Thus, our culture views “undeveloped”  land as a blank slate, valuable only for its ability to be turned into something else for the benefit of its human owners.  In this view,he deer, foxes, bald eagles, herons, field mice, fence lizards and lillies of the field who inhabit “undeveloped” land have no legal rights, no claim of ownership, no “right to life,” to steal a phrase from our so-called “fundamentalist” Christian bretheren.

And so the vote against Maytown Center was not so much a victory for those of us who fought against it (and Maytown proponents were correct in observing that most of us don’t live on Bell’s Bend) as it was a victory for the natural world, a victory for the right of the trees to be left alone.

I don’t want to get my hopes up too far–but maybe, just maybe, Maytown Center was the Pickett’s charge of radical fundamentalist materialism.  Maybe, just maybe, this was a turning point.  Maybe, just maybe, we have crossed the pass and are beginning our gentle descent into a saner future.  May it be so.

Maybetown Center, R.I.P.–but I will keep watch on your grave to make sure you stay dead.

music:  David Rovics, “The Commons


13 06 2009

I attended the first three hours of Metro Planning Commission’s May 28th hearing on Maytown Center, but, bowing to my infirmities, didn’t attempt to stay until the very end.  My friends tell me I missed the best part, but between what I heard there, the deep background briefing I was graciously given, and what has emerged in the media, I feel well qualified to give you an update and, of course, my commentary.

The big story that emerged in the media was the highly conditional nature of the May family’s “gift” to TSU:  no Maytown, no land, no endowment.  The only money that TSU has received from the May family is $50,000 to conduct a “push poll” intended to promote Maytown to the black community, hungry for any crumbs the power structure might be willing to throw them.  Others, of course, see through the ruse,   which Rev. Joe Ingle, a white minister of the United Church of Christ, described to the Interdenominational Ministers’ Fellowship as “a bribe.”

Behind the scenes, there is the story of how it took all the pressure the Maytown foes could bring to bear to keep the Planning Comission from voting on the Maytown proposal before the hearing, and before the economic impact report was released.  “Sentence first, veredict afterwards,” as the Queen of Hearts remarked.  Fortunately, cooler heads prevailed, but many of those opposing Maytown feel that the Planning Commission is cheerleading the project rather than playing its legally-prescribed neutral role.

The big news (for me) that came out of the hearing was that, although Maytown Center advocates have long trumpeted that they are building their project on only 600 acres and preserving the other 900, 4- 500 of those “preserved” acres will be available for development as “corporate headquarters campuses.”  When you subtract TSU’s 250 acres, that leaves only 2-300 acres that will actually be left undisturbed–and Metro might turn that into a golf course.  So much for preservation.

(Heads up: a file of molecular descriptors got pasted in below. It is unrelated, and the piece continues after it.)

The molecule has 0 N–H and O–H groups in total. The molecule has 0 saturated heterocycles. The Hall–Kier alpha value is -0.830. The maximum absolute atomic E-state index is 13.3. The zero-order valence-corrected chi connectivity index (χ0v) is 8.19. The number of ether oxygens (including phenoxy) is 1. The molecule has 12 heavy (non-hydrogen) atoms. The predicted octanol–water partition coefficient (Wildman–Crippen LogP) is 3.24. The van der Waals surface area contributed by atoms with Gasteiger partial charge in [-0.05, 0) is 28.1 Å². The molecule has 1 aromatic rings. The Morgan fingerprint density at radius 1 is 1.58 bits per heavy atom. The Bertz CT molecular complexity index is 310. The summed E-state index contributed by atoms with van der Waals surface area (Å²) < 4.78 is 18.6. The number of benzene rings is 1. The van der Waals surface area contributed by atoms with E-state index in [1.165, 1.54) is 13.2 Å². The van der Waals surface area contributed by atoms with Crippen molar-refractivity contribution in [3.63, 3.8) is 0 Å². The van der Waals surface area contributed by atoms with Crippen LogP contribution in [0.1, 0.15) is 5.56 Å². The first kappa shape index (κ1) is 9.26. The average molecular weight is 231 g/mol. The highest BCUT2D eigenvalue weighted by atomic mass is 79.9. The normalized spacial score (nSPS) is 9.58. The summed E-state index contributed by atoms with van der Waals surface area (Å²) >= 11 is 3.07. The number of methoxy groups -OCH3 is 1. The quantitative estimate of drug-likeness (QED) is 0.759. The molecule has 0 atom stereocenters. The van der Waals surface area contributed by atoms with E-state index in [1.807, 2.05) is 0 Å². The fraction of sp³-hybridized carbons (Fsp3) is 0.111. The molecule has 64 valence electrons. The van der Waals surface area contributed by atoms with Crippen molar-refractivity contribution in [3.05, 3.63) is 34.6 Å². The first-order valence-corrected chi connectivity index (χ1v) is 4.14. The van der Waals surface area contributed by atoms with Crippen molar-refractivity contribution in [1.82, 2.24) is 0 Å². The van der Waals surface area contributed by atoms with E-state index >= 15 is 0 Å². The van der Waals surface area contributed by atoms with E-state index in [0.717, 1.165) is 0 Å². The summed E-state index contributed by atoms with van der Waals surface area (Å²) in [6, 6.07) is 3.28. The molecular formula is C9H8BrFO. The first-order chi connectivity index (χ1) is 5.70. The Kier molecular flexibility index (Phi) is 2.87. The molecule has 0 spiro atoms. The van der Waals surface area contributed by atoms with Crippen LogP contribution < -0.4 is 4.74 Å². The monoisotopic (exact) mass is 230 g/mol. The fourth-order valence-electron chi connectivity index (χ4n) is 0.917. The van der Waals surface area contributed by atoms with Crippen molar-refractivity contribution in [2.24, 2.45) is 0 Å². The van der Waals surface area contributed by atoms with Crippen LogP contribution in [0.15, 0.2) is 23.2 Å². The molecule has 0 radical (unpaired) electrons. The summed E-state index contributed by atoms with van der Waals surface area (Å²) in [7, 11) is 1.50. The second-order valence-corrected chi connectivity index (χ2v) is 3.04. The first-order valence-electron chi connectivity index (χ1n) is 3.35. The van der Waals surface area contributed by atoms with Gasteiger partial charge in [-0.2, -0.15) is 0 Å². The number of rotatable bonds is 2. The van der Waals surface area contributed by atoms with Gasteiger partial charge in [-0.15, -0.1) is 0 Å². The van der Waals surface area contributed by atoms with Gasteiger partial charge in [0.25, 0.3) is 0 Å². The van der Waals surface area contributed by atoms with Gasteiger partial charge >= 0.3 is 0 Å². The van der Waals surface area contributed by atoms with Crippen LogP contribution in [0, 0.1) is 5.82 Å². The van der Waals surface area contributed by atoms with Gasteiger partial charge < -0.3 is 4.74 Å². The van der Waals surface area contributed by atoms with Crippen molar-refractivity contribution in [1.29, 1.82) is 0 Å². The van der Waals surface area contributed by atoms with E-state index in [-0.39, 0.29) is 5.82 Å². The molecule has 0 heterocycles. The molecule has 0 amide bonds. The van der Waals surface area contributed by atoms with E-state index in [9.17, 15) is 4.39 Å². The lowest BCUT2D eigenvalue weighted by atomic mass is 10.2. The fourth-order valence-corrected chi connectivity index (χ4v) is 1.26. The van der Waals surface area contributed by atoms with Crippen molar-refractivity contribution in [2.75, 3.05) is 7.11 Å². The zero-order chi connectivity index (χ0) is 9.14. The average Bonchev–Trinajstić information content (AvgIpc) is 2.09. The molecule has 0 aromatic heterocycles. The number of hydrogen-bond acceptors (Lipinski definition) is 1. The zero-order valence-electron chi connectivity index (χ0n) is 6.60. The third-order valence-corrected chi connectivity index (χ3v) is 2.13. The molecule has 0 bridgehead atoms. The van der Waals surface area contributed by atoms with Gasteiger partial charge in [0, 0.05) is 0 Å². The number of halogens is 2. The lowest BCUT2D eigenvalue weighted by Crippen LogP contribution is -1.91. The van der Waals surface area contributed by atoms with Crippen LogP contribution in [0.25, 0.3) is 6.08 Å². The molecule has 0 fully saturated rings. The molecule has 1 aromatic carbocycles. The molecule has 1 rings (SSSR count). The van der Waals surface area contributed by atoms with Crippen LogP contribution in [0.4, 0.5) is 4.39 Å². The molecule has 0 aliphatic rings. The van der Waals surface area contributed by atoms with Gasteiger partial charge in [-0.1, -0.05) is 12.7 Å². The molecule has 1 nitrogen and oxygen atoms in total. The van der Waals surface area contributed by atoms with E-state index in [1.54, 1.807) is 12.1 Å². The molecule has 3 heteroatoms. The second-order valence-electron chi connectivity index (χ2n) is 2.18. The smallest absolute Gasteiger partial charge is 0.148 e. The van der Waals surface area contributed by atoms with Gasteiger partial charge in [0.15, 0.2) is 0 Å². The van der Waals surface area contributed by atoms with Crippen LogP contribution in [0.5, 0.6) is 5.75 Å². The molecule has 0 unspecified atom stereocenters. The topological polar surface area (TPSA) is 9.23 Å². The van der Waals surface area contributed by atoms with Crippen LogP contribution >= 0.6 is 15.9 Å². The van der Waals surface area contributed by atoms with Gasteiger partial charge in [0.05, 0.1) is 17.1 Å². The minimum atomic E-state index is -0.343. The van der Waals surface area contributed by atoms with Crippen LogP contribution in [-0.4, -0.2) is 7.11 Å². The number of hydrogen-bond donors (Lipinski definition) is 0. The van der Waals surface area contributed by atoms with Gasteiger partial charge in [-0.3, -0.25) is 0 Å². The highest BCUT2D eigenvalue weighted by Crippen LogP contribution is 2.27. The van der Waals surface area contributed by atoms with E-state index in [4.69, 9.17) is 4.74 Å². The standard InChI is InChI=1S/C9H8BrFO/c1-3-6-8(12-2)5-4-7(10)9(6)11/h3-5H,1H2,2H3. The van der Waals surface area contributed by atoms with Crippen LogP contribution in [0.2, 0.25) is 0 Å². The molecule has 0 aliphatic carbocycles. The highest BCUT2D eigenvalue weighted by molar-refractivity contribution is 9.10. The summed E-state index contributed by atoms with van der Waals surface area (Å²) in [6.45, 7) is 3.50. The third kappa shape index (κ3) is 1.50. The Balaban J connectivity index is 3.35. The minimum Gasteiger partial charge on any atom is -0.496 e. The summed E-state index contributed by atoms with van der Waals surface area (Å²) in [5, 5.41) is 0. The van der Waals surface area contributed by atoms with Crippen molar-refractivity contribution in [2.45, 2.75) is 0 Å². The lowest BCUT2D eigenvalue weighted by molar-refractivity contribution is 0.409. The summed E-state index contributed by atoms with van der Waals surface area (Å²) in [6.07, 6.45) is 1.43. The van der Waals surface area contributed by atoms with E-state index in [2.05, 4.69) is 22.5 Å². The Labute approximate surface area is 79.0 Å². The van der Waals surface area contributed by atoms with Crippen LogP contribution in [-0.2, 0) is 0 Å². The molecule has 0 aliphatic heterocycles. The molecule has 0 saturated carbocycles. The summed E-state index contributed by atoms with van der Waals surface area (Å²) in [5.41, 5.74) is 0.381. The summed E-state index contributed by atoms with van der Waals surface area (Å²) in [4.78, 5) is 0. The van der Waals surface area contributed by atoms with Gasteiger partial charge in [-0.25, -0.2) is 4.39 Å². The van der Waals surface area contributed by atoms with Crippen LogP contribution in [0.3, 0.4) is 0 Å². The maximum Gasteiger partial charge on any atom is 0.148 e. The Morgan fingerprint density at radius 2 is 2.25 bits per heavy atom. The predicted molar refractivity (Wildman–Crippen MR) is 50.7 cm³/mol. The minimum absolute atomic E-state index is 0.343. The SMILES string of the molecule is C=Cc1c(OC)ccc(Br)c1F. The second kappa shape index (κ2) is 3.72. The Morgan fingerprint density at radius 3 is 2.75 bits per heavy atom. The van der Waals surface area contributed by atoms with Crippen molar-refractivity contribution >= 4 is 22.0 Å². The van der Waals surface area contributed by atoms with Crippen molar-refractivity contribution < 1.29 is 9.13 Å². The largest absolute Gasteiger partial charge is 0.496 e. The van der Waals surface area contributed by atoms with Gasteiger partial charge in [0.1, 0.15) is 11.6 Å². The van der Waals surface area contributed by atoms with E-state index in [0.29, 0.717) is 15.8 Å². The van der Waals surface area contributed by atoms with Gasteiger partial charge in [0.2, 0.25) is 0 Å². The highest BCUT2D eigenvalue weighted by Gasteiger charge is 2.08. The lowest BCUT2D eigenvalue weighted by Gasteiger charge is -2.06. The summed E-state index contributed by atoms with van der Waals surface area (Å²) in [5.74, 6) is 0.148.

The traffic impact study revealed that Tony G’s claim that building one bridge to Maytown would suffice was, to be polite, disingenuous–if I wanted to be rude, I say he lied–two or three would be necessary, and metro or the state would need to widen every major artery in northwest Nashville  to accommodate an estimated additional 5,000 vehicles per hour during peak traffic times.  While the Mays offered to build a bridge or two, they are not talking about paying for any of that.  This will be  very expensive, not to mention destructive of neighborhoods, and it will not be popular, although those factors rarely seem to bother TDOT–but that’s another story.

Back to the hearing.

Bell’s Bend preservation advocates allowed Maytown Center supporters to speak first in the public comment portion of the hearing.  I was unaware of that strategic choice, so I found it unnerving to have person after person come up to the microphone and recite the litany of how the project would provide  good paying jobs, development, and growth.  None of these people seemed awake to the real condition the country is in.  There is not going to be a recovery.  We have maxxed out our personal and national credit cards, used up all the raw materials, and monetized everything there is to monetize.  Yet, because we have known nothing but expansion all our lives, too many believe that there is some magic way to restart the bubble economy, and think of the comforting, deluded dream we have been living in since the last big depression as if it were reality.  It is not.

The economic report came out a week after the hearing, and it was a whitewash.   It merely confirmed that, if everything happened the way Tony G. says he thinks it will, Maytown will work.  Happy thoughts and pixie dust, anyone?

Today, my wife came home from a yard sale and told me she had met a guy who has been closely involved with the May family.  He told her that Jack May, the brother who is pushing Maytown Center, is a completely unprincipled, ruthless guy who will do or say  anything to get his way–and get richer.  Such a testimonial re-enforces Maytown Center opponents’ concerns that the “sustainability” promises around Maytown will be abandoned once the project goes through.  Jack May has the do-re-mi to buy and sell Metro government, and that is probably what he is working on–all behind the scenes and under the table, of course.  Jack May cannot be ignorant of the state of our economy.  As I have said before, I think the secret agenda at Maytown is a kind of gated downtown for the uber-rich.  Maytown is not just a struggle over land use–it’s a battle in the class war.

Maytown Center opponents, like advocates of universal single-payer health care, are in the uncomfortable position of having the facts on their side but the politics against them.  We will find out at the next Planning Commission meeting,  at 4 PM on June 25 at the Metro Southeast Building, whether the Planning Commission is honest enough, and awake enough, to resist the pressure of big money and do the right thing.

music:  Incredible String Band, “Sleepers Awaken